Sunday, March 30, 2008

The Tibetan Protests: Beijing, Blood, and Money

The protests both in Tibet and abroad against China’s repression of Tibetan culture and the demands for greater autonomy for the region will probably not succeed but on another level the protests have served a useful and educational purpose: they have effectively re-exposed the brutal (indeed savage) policies against dissent that the Chinese government has enforced since June 1989.

The protests also have exposed what, in my opinion, has been one of the most shameful episodes in the history of American foreign policy: the policy of appeasement that the Bush-Clinton-Bush administrations have maintained with the Chinese government since the massacre in Tianamen Square in Beijing in 1989.

There is no better word to describe our tepid and ineffectual policies in reigning in the growing assertiveness of the Chinese in world affairs. That assertiveness has gone a long way in undermining our influence in the world and will pose an even greater threat to American security than Al-Qaeda or Iran poses at the present time.

Indeed if anything affirms our nation’s appeasement policies it has been the relative silence of the Bush Administration in the wake of China’s crackdown of the Tibetan protesters and the willingness of the Bush Administration to participate in the 2008 Summer Olympics in Beijing. The Beijing Olympiad will, I feel, be seen as the 1936 Olympics in Berlin and the 1980 Olympics in Moscow were in the history of the Olympic games: a deliberate attempt by a brutal, sadistic regime to use the Olympic games as a means of gaining legitimacy while cloaking its repression of its citizenry amidst the pageantry and pomp of the Olympic games.

The protests in Tibet will not stop the Beijing Olympiad nor will it dissuade the U.S. from attending. The only time the U.S. boycotted an Olympiad was in 1980 in protest of the Soviet Union’s 1979 invasion of Afghanistan. Since then, the takeover of the U.S. Olympic program by the corporations makes the possibility of a boycott remote if not impossible. (The only way America would boycott another Olympiad would be if World War Three broke out). There is too much profit potential to be gained from participating in the Olympics. The lust for money has outweighed whatever moral integrity our government may have possessed before 1989. Since then China’s increasing role in the American economy has reduced us to a form of fiscal vassalage.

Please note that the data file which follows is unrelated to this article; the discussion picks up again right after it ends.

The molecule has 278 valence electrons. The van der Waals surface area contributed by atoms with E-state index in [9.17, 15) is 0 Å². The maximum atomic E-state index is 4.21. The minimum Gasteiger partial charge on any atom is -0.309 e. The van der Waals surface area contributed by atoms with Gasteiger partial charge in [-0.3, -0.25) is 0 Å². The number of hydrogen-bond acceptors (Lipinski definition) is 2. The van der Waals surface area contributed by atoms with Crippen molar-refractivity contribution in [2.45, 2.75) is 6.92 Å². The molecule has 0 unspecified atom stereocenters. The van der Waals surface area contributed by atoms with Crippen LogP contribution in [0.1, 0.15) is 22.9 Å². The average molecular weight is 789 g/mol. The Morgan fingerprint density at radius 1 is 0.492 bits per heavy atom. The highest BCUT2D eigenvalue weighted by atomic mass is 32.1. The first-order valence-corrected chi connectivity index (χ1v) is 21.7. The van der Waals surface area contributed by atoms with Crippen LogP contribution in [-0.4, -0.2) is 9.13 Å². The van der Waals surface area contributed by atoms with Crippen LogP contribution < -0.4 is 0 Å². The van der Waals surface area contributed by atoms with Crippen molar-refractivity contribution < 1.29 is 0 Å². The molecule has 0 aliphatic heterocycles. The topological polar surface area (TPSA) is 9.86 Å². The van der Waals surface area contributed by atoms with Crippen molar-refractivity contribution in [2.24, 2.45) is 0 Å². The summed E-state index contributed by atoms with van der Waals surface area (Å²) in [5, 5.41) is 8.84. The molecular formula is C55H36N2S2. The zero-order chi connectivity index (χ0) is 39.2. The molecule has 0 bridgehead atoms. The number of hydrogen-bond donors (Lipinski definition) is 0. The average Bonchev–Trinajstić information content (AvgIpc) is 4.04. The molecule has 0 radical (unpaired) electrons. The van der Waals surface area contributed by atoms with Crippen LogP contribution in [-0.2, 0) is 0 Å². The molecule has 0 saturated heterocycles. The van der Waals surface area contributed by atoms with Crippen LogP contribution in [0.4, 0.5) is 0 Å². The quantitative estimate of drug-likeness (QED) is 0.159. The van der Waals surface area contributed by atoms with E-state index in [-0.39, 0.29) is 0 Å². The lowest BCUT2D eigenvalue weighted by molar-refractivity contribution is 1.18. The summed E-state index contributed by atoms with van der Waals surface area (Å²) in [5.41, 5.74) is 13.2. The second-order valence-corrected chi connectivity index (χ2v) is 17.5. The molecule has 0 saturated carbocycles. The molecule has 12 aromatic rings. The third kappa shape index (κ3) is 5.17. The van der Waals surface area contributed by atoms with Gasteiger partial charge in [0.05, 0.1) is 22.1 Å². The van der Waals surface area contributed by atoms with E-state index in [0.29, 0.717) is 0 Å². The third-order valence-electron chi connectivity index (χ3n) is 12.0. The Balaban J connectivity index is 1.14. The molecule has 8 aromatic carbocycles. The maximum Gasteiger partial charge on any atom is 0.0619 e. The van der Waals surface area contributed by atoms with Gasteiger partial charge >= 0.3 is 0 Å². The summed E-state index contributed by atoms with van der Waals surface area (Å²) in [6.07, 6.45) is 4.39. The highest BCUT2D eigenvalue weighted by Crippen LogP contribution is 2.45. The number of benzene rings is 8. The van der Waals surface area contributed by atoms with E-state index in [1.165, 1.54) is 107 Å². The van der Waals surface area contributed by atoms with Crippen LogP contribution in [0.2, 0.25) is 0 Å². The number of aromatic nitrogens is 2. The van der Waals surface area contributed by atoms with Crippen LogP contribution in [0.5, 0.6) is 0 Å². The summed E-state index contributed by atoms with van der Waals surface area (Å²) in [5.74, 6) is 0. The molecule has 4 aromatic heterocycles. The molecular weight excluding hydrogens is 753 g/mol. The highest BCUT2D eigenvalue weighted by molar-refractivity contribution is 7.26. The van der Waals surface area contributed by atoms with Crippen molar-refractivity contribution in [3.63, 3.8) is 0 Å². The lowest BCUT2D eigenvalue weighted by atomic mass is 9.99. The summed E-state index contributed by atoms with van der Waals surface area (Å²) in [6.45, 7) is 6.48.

The Beijing Olympics will take place despite the Tibetan protests and the corporations will rake in their billions but remember this, ladies and gentlemen, the billions they make will be tainted with the blood of countless innocent people slain since 1989.

And that’s the real bottom line of the Beijing Olympics.

Thursday, March 20, 2008

Consent of the Governed III: Bull from the Pulpit

Author Ted Morgan in his magnificent biography of Franklin Delano Roosevelt writes, “In presidential politics, As FDR well knew, it isn’t what you’ve done but what you can be attacked for.”

Barack Obama is learning that lesson as this is being written. Actually, Obama is rather lucky in a way. The controversy is being aired while there is an intermission between primaries. The next primary content won’t be until April 22 which gives Obama lots of time of repair the damage the airings of his pastor’s past invective-filled sermons have caused to Obama’s presidential campaign thus far. This is his sternest test thus far and how he handles it will do much to decide whether he will win the nomination or not. His speech in Philadelphia addressing the race issue was well received by the mainstream press but whether it heals the wounds inflicted on his candidacy remains to be seen.

Obama’s pastor is not the first clergyman to inject invective into a presidential campaign. In 1840, a clergyman gave a speech that put President Martin Van Buren in a bad light in the wake of the economic crisis brought on by the Panic of 1837. There was Father Coughlin who regularly abused President Franklin Delano Roosevelt from the pulpit. I have vivid memories of the late Reverend Bob Jones, Sr. who, in the early 1980s, supported Ronald Reagan while issuing “Christian” fatwas praying for the death of those who opposed Reagan’s (and Jones’) conservative values.

The crisis also reaffirms that the biggest headache for any presidential candidate is in making sure all your supporters are on the same message. This campaign has seen a lot of aides being let go from their respective candidate’s staffs for saying the wrong things to the press. Today G.O.P. nominee John McCain had to let go an aide for untimely remarks made about Obama. Actor Chuck Norris lost prominence in the Huckabee campaign for making statements that McCain was “too old” to be a good President. (If Ronald Reagan’s win in 1980 did anything for America it was to make the age issue in presidential campaigns a non-issue—and rightly so).

The main issue is how the controversy and Obama’s response to it affects the Democratic Super delegates who will be the true arbiters of who will get the Democratic nomination. It will be their reaction which will decide the fate of Barack Obama. (Personally, I think the Democratic Party should scrap the super delegate concept altogether and if there is a controversy arising as to how the super delegates choose the nominee then the super delegates will be eliminated in the future.

Obama won’t hear the end of this and there will be more to come—if he’s nominated.